**Contents:**

## What is a Z Table: Overview

The **z-table ** is short for the “Standard Normal z-table”. The Standard Normal model is used in hypothesis testing, including tests on proportions and on the difference between two means. The area under the whole of a normal distribution curve is 1, or 100 percent. The z-table helps by telling us what percentage is under the curve at any particular point.

## What is a Z Table: Standard Normal Probability

Every set of data has a different set of values. For example, heights of people might range from eighteen inches to eight feet and weights can range from one pound (for a preemie) to five hundred pounds or more. Those wide ranges make it difficult to analyze data, so we “standardize” the normal curve, setting it to have a mean of zero and a standard deviation of one. When the curve is standardized, we can use a Z Table to find percentages under the curve.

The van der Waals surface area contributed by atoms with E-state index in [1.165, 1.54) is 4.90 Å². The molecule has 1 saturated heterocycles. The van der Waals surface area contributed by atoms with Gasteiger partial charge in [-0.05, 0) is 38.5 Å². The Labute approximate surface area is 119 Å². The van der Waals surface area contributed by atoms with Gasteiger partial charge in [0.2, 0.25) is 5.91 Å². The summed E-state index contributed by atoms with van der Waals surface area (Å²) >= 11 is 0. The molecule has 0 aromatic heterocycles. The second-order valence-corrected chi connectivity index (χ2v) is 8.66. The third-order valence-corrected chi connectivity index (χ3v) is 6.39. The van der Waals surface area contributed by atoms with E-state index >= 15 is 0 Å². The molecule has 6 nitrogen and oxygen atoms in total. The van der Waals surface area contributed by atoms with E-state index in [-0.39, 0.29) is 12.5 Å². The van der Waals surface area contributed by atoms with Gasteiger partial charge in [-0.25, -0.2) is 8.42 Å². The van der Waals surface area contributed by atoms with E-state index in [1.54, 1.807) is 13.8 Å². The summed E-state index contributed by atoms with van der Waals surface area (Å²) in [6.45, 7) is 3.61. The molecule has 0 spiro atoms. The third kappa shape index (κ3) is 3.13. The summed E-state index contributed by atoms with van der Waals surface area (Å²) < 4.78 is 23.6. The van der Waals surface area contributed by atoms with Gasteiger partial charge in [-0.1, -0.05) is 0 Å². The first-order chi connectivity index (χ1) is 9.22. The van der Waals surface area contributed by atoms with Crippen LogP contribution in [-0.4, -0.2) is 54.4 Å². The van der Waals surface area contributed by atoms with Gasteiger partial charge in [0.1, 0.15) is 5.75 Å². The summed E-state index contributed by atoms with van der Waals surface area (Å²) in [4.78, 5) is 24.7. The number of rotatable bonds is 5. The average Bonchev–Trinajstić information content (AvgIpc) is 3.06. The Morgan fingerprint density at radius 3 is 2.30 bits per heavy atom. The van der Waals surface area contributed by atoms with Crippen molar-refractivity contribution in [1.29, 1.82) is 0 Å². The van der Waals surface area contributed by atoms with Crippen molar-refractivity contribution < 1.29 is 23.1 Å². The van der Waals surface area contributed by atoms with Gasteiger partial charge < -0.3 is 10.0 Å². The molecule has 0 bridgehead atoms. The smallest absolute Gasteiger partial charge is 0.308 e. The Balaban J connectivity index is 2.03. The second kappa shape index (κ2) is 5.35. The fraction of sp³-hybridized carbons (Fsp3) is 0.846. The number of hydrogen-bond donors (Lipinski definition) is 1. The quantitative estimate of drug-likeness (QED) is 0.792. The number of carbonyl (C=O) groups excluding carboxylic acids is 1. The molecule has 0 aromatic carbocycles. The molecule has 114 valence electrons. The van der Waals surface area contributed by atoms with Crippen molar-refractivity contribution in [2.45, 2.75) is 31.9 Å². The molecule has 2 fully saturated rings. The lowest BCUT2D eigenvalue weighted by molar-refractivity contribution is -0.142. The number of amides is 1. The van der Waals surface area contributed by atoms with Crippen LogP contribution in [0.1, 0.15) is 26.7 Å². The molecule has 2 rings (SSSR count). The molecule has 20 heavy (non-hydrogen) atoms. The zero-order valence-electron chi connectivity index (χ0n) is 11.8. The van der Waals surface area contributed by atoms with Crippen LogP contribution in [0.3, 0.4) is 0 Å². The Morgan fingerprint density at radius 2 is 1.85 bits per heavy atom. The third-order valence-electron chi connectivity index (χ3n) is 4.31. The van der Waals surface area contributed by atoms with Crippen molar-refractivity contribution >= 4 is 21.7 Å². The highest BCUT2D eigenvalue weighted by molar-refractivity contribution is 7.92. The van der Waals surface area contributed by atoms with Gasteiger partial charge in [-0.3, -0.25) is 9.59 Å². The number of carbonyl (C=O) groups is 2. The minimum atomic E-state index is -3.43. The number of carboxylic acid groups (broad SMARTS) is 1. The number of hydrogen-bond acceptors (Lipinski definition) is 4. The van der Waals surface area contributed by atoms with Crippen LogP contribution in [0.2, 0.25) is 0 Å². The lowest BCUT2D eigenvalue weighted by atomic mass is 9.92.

## Percentages under the curve

This graph shows the standardized normal graph with the percentage of results (data) that will fall between standard deviations on that graph. For example, 68.27 percent of results will fall within one standard deviation of the mean. On this graph, it’s represented by two z-scores from the z table: the area between z = -1 and z = 1.

## The z-table

Obviously a graph can only give us so much information. The above graph can tell us the area under the curve for one (z = -1 to 1), two (z = -2 to 2) and three (z = -3 to 3) standard deviations from the center. But what about if we want to know the area between z = -0.78 and z = 0.78? Or z = -1.2 and z=0.44? That’s where the z-table comes in. It tells us the area under the standard normal curve for any value between the mean (zero) and any z-score.

## Why Are There at least Two z-tables?